This weekend, Barron’s had a small followup to the Afinsa/Escala story they first broke last year. If you missed it, Afinsa is a company in Spain that markets an investment scheme where the investor can buy stamps which are guaranteed by Afinsa to appreciate in value (from 6% to 10% p.a.). The problem is that they sell the stamps according to the stamp catalogue price, which in almost all cases is much higher than prevailing market prices. Escala, a US listed company is implicated because it has a very cosy business relationship with Afinsa, as well as being partly owned by it.
Barron’s went on to report that Hiscox, a Lloyd’s of London syndicate had opted to not renew the fire and theft policy, citing Afinsa’s pricing strategy. If other insurers similarly refuse insurance, it is quite possible that Afinsa will be in a mess of trouble. And by proxy, so will Escala.
Something tells me this is probably not going to happen. This whole story smacks of a short seller feeding spoonfuls of information to a gullible journalist. Here’s why:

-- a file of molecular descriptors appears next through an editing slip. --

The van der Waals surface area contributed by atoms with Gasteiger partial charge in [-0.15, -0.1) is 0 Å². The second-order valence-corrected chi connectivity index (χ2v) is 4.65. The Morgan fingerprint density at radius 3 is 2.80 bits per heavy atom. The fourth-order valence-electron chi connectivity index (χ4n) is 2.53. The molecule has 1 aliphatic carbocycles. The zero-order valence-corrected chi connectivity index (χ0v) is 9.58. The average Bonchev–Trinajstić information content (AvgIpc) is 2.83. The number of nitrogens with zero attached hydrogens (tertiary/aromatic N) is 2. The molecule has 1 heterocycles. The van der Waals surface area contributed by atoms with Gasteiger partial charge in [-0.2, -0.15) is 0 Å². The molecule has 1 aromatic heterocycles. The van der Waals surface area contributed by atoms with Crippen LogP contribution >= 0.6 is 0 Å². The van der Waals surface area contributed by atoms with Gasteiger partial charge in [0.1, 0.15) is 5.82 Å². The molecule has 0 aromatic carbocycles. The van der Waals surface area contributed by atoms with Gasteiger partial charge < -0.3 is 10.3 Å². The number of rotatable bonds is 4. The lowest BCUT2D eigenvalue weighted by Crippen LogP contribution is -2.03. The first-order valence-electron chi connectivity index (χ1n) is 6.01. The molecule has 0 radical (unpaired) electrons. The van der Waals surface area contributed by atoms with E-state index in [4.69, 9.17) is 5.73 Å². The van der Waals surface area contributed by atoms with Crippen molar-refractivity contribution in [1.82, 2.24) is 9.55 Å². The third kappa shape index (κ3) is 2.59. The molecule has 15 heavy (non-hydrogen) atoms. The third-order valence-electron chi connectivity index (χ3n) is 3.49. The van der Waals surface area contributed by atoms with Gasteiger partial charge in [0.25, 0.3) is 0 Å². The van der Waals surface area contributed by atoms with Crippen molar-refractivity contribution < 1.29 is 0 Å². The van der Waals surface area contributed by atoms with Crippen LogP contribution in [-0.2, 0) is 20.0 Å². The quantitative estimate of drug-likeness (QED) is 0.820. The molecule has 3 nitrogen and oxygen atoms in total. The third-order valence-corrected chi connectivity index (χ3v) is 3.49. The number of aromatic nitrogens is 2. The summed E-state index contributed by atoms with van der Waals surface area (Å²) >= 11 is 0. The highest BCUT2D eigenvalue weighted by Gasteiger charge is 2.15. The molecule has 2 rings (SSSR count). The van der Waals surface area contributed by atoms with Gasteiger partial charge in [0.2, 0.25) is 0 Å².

First of all, Spain does not have an equity culture. We might think it odd that a sane individual would actually invest in stamps with a (roll eyes) guaranteed return. But they think this is normal. Really, they do. And so, Afinsa will continue to have clients. Second, Escala is a profitable company. Third, this whole insurance follow up article sounds like a desperate attempt by the shorts to rein in a monster move against them. I wouldn’t be surprised if Afinsa/Escala simply find another company to insure them and/or pay a little more for their insurance.
Finally, since Barron’s initial negative article on May 23rd 2005, Escala has very rudely gone from $9 to $32:
Also of note, since the initial mention in Barron’s, the short interest in Escala has gone up from less than 2 million shares to almost 5 million currently:
The chart tells you much more than you could ever get from any one source. And the chart of Escala is defying Barron’s short grumblings and zooming higher. So although investing in stamps sold by Afinsa is a bad idea, the same may not be true for investing in Escala’s stock.
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